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Rebsdat, S; Mayer, D
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Wiley‐VCH Verlag GmbH & Co.
Ullmann's Encyclopedia of Industrial Chemistry
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Ullmann's encyclopedia of industrial chemistry
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Ethylene glycol [107-21-1,] 1,2-ethanediol, HOCH2CH2OH, Mr62.07, usually called glycol, is the simplest diol. It was first prepared by WURTZ in 1859 ; treatment of 1,2-dibromoethane [106-93-4] with silver acetate yielded ethylene glycol diacetate, which was then hydrolyzed to ethylene glycol.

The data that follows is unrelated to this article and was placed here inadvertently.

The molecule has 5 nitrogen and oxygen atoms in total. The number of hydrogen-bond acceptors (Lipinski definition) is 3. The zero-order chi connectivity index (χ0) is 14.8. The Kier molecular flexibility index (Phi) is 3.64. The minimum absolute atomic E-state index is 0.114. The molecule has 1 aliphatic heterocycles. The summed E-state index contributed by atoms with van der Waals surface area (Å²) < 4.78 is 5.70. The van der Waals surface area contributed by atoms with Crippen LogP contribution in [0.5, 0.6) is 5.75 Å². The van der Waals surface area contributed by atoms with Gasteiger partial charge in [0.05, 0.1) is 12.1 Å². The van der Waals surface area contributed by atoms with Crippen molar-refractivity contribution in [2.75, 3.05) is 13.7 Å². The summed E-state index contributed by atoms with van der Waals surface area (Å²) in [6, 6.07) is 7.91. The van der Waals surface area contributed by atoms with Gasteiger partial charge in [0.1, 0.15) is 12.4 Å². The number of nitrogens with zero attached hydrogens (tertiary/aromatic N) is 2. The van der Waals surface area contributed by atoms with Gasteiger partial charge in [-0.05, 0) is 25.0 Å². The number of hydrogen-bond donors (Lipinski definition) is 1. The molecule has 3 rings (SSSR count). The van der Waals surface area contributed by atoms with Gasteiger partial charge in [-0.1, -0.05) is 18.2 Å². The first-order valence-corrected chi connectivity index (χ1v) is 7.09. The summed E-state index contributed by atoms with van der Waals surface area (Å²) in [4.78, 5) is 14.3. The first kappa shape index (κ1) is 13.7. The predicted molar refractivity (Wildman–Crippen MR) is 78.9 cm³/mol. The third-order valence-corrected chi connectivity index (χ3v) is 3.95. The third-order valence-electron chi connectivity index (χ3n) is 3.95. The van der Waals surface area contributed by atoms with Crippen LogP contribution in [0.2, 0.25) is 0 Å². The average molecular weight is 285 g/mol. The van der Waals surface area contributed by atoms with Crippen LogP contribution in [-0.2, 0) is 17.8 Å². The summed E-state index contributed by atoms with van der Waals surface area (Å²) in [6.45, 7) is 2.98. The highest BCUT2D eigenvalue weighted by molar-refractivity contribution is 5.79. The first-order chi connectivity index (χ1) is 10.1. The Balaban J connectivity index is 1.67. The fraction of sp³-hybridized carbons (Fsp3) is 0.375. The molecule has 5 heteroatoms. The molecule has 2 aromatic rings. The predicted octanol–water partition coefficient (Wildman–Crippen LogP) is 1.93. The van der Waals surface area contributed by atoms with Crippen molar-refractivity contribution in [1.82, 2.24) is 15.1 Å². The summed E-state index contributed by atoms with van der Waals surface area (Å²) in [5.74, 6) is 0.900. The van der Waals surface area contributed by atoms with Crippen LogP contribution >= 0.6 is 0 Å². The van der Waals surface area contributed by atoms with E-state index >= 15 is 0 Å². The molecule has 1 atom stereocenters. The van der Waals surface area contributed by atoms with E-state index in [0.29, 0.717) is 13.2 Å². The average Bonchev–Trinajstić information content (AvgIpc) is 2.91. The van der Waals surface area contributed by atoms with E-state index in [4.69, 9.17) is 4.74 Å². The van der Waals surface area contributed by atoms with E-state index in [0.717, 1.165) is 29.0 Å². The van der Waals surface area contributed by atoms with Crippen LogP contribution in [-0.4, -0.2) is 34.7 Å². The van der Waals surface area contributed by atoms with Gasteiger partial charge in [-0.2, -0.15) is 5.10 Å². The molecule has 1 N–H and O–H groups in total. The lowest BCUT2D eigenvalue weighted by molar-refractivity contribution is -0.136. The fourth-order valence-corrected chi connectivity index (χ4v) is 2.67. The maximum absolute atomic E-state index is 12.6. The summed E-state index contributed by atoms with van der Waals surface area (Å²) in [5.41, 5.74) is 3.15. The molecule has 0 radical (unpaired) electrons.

Ethylene glycol was first used industrially in place of glycerol during World War I as an intermediate for explosives (ethylene glycol dinitrate) , but has since developed into a major industrial product.
The worldwide capacity for the production of ethylene glycol via the hydrolysis of ethylene oxide [75-21-8] (! Ethylene Oxide) is estimated to be ca. 7x106 t/a.
Ethylene glycol is used mainly as an antifreeze in automobile radiators (--> Antifreezes) and as a raw material for the manufacture of polyester fibers (--> Fibers, 4. Synthetic Organic; -->Polyesters).
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